Belarus opposition fails in polls

At least 500 opposition supporters marched in Minsk

Opposition candidates in Belarus have failed to win any seats in the parliamentary elections, near-complete results show.

All 99 seats went to pro-government candidates, electoral officials say. Only 11 seats remain to be confirmed.

The opposition says Sunday's vote was not legitimate, urging international observers not to recognise the outcome.

The country's authoritarian President Alexander Lukashenko insists the poll was free and fair.

He says he expects the election to lead to better relations between the former Soviet republic and the West.

In a bid to appease his critics, the president ordered some opponents to be freed from prison and allowed about 70 opposition candidates to stand.

Observers from the Organisation for Security and Co-operation in Europe (OSCE) are due to give their assessment of the election later on Monday.

Past polls have been seriously flawed, and Mr Lukashenko - who has been in power since 1994 - has been condemned by the US as the "last dictator" in Europe.

Rally in Minsk

Votes are still being counted in 11 constituencies, and it is possible for a few opposition candidates to win seats in the 110-member lower chamber of parliament - the House of Representatives.

President's farming roots

However, leading opposition members ran in the 99 districts where the vote count is now complete.

"There was no election in Belarus. It was an electoral farce for the West," Anatoly Lebedko, leader of the opposition United Civil Party, was quoted as saying by the Associated Press news agency.

"We call on the EU and the US not to recognise the results of the election," Mr Lebedko said.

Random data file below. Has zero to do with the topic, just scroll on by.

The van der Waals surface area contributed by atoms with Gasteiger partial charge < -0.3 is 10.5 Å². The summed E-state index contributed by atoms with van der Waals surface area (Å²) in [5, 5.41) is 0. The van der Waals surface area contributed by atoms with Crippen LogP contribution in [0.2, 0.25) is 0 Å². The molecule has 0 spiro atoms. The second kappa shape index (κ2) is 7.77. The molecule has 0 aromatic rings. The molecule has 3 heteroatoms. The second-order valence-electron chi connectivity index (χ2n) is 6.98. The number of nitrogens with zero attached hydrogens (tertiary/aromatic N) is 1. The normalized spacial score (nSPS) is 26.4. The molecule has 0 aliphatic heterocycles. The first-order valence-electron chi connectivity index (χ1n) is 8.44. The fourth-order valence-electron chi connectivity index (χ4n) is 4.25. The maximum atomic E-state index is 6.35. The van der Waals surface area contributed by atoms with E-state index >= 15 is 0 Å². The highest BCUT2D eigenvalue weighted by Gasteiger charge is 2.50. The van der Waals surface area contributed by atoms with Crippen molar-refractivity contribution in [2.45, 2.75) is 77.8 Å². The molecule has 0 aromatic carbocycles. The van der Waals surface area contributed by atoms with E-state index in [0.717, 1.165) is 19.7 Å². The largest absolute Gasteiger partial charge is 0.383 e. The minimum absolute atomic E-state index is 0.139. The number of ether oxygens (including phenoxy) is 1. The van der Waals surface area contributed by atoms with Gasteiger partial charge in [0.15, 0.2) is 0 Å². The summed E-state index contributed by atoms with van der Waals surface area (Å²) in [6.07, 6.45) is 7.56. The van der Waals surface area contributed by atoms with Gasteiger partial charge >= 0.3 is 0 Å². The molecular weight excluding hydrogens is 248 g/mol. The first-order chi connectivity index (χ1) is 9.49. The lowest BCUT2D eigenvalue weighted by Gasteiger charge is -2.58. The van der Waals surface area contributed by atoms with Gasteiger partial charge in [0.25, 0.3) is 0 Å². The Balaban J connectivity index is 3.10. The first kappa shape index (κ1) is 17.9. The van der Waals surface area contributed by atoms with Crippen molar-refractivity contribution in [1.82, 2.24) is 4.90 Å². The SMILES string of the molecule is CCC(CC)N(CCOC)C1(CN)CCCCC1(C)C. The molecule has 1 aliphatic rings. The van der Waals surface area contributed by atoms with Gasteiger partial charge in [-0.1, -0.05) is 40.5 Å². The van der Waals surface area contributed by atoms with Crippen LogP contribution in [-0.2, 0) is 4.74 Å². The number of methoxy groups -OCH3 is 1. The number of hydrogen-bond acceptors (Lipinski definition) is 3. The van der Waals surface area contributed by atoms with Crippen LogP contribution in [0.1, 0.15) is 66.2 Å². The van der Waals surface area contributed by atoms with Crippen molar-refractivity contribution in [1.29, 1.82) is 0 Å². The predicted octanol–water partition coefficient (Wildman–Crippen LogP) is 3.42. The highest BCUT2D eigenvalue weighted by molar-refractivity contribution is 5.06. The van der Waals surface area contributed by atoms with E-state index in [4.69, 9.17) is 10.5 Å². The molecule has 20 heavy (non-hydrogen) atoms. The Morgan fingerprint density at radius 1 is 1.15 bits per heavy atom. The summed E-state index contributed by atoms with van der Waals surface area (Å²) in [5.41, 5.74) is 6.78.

Opposition groups also say that they were not allowed to monitor voting properly.

They say that advance voting - which began on Tuesday - gave the government an opportunity to cheat. The authorities deny the accusation.

At least 500 opposition supporters held a peaceful protest rally in the capital Minsk after the polls closed late on Sunday.

Many in the crowd carried white-and-red nationalist flags and also EU flags.

'Free' election

"If the election goes smoothly, the West will recognise Belarus," Mr Lukashenko, banned from travelling to EU countries and the US, said after casting his vote.

He later said that it would be hard for some 400 foreign observers not to judge the vote as free and fair.

Correspondents say Mr Lukashenko has been trying to improve relations with the West as his country's ties cool with Russia.

European and US diplomats had suggested that sanctions against Belarusian companies could be lifted if the election was conducted well.

The chairwoman of the Central Election Commission, Lidiya Yarmoshyna, said the poll had met all international standards.

She said turnout was 75%.

All 110 seats of the House of Representatives in Belarus are currently occupied by politicians who back Mr Lukashenko.



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